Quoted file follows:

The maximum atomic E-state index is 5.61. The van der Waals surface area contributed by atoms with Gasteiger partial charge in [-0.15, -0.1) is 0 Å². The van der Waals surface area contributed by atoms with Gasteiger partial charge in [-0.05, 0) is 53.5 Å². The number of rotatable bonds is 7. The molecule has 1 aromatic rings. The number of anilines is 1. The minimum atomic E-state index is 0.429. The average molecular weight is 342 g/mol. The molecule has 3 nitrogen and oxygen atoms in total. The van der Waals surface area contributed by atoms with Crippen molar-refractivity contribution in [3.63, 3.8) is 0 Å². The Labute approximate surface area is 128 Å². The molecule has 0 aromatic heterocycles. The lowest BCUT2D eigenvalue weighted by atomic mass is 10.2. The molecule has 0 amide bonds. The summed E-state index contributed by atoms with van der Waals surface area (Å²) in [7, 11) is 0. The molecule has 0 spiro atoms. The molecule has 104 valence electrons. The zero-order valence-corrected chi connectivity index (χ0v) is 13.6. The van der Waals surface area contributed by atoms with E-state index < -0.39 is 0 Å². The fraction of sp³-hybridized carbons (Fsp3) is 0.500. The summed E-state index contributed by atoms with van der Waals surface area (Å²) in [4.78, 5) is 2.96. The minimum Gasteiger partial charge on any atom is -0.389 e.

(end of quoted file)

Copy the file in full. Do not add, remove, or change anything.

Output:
The maximum atomic E-state index is 5.61. The van der Waals surface area contributed by atoms with Gasteiger partial charge in [-0.15, -0.1) is 0 Å². The van der Waals surface area contributed by atoms with Gasteiger partial charge in [-0.05, 0) is 53.5 Å². The number of rotatable bonds is 7. The molecule has 1 aromatic rings. The number of anilines is 1. The minimum atomic E-state index is 0.429. The average molecular weight is 342 g/mol. The molecule has 3 nitrogen and oxygen atoms in total. The van der Waals surface area contributed by atoms with Crippen molar-refractivity contribution in [3.63, 3.8) is 0 Å². The Labute approximate surface area is 128 Å². The molecule has 0 aromatic heterocycles. The lowest BCUT2D eigenvalue weighted by atomic mass is 10.2. The molecule has 0 amide bonds. The summed E-state index contributed by atoms with van der Waals surface area (Å²) in [7, 11) is 0. The molecule has 0 spiro atoms. The molecule has 104 valence electrons. The zero-order valence-corrected chi connectivity index (χ0v) is 13.6. The van der Waals surface area contributed by atoms with E-state index < -0.39 is 0 Å². The fraction of sp³-hybridized carbons (Fsp3) is 0.500. The summed E-state index contributed by atoms with van der Waals surface area (Å²) in [4.78, 5) is 2.96. The minimum Gasteiger partial charge on any atom is -0.389 e.